More money into adoption …

This morning it was announced that the government are planning on pumping in an extra £16million to help tackle the backlog of children in care waiting for an adoptive family. These funds are to be made available the tail end of this year until 2016.

Ministers are claiming the extra money for charities is part of a wider drive to speed up the adoption process and also encourage potential adopters to come forward, as they believe that the current adoption system is too slow and bureaucratic.

There is concern that potentially suitable adopters are often turned away and others are left waiting up to a year or more to be approved. The government also believes that some councils take too long to put children in care up for adoption.

This isn’t the first time money has been pumped into the adoption process. Ministers have already allocated around £50million to local authorities in order to recruit and support adoptive families. Now ministers want charities to take a bigger role and say that this extra money for voluntary adoption agencies is to ‘explore innovative ways’ of dealing with the issue.

Children and Families Minister, Edward Timpson said: “There are still over 4,000 children waiting to be adopted nationally, and we cannot stand by whilst children’s futures hang in the balance. This is why we are taking a closer look at how we are recruiting new parents by giving voluntary adoption agencies a bigger role.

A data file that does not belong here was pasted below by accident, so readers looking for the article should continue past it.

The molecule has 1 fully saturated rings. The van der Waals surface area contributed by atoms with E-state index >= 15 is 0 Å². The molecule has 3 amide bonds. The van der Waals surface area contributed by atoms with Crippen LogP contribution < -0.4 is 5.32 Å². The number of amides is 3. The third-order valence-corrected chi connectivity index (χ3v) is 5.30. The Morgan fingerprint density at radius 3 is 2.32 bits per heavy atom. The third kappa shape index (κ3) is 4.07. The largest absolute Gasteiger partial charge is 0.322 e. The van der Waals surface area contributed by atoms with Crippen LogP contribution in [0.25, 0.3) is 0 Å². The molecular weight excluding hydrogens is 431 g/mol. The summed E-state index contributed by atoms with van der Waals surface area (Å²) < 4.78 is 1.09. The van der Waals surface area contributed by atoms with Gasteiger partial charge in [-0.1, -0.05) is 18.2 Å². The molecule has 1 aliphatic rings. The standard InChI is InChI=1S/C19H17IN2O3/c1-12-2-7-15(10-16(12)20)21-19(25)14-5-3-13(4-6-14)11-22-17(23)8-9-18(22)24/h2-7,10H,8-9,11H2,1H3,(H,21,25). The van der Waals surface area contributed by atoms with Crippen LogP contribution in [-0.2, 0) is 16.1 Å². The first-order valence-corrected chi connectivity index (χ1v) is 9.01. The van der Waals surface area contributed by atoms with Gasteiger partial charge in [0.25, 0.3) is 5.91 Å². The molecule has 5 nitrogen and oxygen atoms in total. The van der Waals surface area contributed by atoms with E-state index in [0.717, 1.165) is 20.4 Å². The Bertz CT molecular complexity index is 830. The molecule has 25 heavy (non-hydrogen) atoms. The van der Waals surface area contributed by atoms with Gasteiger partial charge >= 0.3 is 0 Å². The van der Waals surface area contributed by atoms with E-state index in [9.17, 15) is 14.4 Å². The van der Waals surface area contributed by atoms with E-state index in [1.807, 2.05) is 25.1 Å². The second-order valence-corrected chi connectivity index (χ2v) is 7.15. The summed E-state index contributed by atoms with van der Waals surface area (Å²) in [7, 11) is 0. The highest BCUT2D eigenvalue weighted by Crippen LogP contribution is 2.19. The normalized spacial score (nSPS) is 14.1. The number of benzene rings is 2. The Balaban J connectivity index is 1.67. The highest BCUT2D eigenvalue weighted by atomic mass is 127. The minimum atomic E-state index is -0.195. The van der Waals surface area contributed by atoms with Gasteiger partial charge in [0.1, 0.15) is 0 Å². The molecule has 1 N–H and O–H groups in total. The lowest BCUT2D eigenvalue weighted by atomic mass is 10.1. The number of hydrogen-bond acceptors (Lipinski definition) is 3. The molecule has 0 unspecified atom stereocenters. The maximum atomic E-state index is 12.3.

“We know more than 650,000 people would consider adopting right now, yet more than 700 additional adopters are needed each year to keep up with the growing number of children waiting to be adopted. What is important is that children who are in need of a permanent, loving home are found one as soon as possible – not who delivers the service.”

I welcome the idea that more children need to be given opportunities to maximise their potential and should be able to have a successful future, but speeding up the adoption process does have it’s dangers. I’m sure people have heard of cases of abuse in adoptive families where not enough care and attention has been put in place before that child has been placed there. The risk of speeding up the process is mostly that the danger of the child being placed in an incorrect or unsuitable family for the sake of getting them out of the care system becomes significantly higher, further damaging the child’s future. I do agree that the adoption process is a long winded one but it is one that needs to be carefully adjusted if any speed increases are to be done successfully.


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